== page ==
The growth in annual Consumer Price Inflation (CPI) accelerated to 3.2% y/y in July 2020, from 2.2% y/y in June 2020 slightly ahead of market expectations of 3.0%, buoyed by higher fuel prices and the annual electricity tariff hike earlier in the month. On a monthly basis, the CPI increased by 1.3%. The main contributors to the uptick in the headline were food and non-alcoholic beverages; housing and utilities; and miscellaneous goods and services categories, which increased by 4.3%, 3.2% and 6.7% y/y respectively. Collectively, these categories added 2.6 percentage points to the total. Annual transport inflation moderated to zero percent following a 0.9% contraction (up by 4.8% m/m), driven by the increase in the purchases of vehicles, despite subdued demand, as economic activity continued to reopen. Core inflation, that which excludes alcoholic beverages, fuel and energy, remained unchanged at 3.2%.
Though the rise in inflation only puts it a touch into the inflation target, it has important implications. First, that call for quantitative easing must end and certainly, the SARB has highlighted that deflation will have to be a big risk, and it is not. Second, policy rates are likely to remain unchanged for longer, at best there could be a 25 basis point cut in rates, but it will not achieve any meaningful boost to the economy.
Bailout and recapitalisation of state-owned companies have cost the taxpayers R187.4bn between 2000/2001 fiscal year to 2019/2020. That’s according to the Finance Minister based on data from the Estimates of National Expenditure.
Who are we reading
Bloomberg editorial board says the US Federal Reserve needs to rethink monetary policy due to the new normal of interest rates making its job of keeping inflation at 2% target much harder. The fed Chairman Jerome Powell is expected to provide a review of monetary policy this week, which comes at a time were advanced economy central banks have taken extremely unconventional policies as the structures of the underlying economies are changing. Too low interest rates make it difficult to deal with the next crisis, and it will surely come. QE has diminishing effectiveness and the last decade showed us that it results in asset price inflation which can create financial instability through bubbles. Forward guidance too and indeed negative interest rates may soon lose their effectiveness.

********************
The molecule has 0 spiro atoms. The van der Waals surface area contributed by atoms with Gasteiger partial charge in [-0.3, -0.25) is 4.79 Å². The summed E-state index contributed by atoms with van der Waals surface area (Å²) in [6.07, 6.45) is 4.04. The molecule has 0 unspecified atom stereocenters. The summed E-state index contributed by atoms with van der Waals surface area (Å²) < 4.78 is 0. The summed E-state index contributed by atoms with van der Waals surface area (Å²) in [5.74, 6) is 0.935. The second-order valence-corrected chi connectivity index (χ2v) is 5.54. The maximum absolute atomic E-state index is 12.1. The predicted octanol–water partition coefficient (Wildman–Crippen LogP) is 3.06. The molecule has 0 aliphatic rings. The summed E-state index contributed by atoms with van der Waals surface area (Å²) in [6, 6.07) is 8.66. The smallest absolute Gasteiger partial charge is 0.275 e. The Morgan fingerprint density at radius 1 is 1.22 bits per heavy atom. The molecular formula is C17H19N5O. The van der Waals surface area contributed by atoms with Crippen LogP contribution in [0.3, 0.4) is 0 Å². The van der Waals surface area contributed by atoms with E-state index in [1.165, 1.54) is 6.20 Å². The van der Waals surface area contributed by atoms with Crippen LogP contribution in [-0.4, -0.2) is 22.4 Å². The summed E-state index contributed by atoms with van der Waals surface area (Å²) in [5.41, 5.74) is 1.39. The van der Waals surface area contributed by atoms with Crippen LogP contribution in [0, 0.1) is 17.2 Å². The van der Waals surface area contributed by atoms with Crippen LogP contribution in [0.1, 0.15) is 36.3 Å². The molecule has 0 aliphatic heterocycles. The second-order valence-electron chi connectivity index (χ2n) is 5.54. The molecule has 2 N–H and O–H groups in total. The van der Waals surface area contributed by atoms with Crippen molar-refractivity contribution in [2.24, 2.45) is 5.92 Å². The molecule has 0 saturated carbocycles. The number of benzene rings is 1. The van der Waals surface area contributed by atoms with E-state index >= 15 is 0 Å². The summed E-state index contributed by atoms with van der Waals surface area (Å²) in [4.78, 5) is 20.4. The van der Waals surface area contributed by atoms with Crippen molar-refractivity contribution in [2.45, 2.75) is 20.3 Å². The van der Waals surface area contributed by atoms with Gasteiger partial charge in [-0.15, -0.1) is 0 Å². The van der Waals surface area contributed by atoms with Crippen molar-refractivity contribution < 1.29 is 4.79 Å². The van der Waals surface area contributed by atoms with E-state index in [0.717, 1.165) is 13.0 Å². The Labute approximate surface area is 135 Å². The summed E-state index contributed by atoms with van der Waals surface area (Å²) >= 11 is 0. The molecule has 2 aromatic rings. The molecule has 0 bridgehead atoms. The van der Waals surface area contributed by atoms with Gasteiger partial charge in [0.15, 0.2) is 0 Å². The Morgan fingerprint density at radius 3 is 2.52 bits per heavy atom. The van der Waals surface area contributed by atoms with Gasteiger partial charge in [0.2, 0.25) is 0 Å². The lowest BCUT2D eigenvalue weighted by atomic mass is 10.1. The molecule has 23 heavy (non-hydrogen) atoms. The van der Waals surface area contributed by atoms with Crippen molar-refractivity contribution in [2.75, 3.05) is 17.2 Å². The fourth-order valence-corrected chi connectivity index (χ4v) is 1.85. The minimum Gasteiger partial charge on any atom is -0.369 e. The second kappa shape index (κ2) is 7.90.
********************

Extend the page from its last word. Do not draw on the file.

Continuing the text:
These issues appear to be in advanced economies, which, over time will be an issue in emerging markets. High inflation was a global phenomenon, then it reduced in advanced economies before emerging markets also achieved price stability. QE started with advanced economies now emerging markets have joined, though it remains QE light in that they are doing it for liquidity purposes. Zero lower bound interest rates is in advanced economies; it will soon become an emerging market issue too as inflation continues to structurally fall. Emerging markets like South Africa need to watch how the US revamps its monetary policy to deal with low inflation with the declining effectiveness of current monetary policy tools.
While you were sleeping:
· Hurricane Laura is reported to be landing in the western US Gulf today and has grown to a Category 4 storm, the worst ever to hit the region and could result in fatalities and US25 billions of damage.
· Global equities were up: MSCI ACWI (+0.9%), MSCI World (+1.0%)
· US markets were up: S&P 500 (+1.0%), NASDAQ (+2.1%)
· European markets were Euro stoxx (+0.9%), UK FTSE 100 (+0.1%), France CAC 40 (+2.4%), German DAX (+2.3%)
· Asian markets were mixed: China Shanghai composite (-1.3%), India Nifty (+0.7%), Japan topix and Hong Kong Hang Seng were both flat.
· Latin America markets were down: Brazil, Mexico and Chile were all down between 0.5% and 1.0%.
· JSE was up 0.8%: Top40 (+1.0%), Large cap (+1.1%), mid cap (-0.5%), small cap (0.3%), basic materials (+1.2%), mining (+1.4%), gold mining (+4.0%), platinum and precious metals (0.9%), industrials (1.2%), general industrials (-2.9%)
· Commodities were mixed: Brent crude oil (-0.5%%), gold (-0.1%), copper (+0.4%)
· Sovereign risk as measured by credit default swaps spreads (CDS) was mostly flat in emerging markets.
· In currency markets, the US dollar index (DXY) was flat along with a number of emerging markets barring the Brazilian real (-1.8%).
Data out today:
· South Africa Producer Price Inflation (PPI) expected to rise to 1.3%y/y (0.8%m/m) in July from 0.5% (0.5%m/m) in June.
· The second estimate of US GDP expected to print -32.5% for Q2 2020 from a first estimate of -32.9%.
· US initial and continuing jobless claims expected to decline.
· US pending home sales for July expected to stall to just 2.0% from 16.6% growth in the previous month.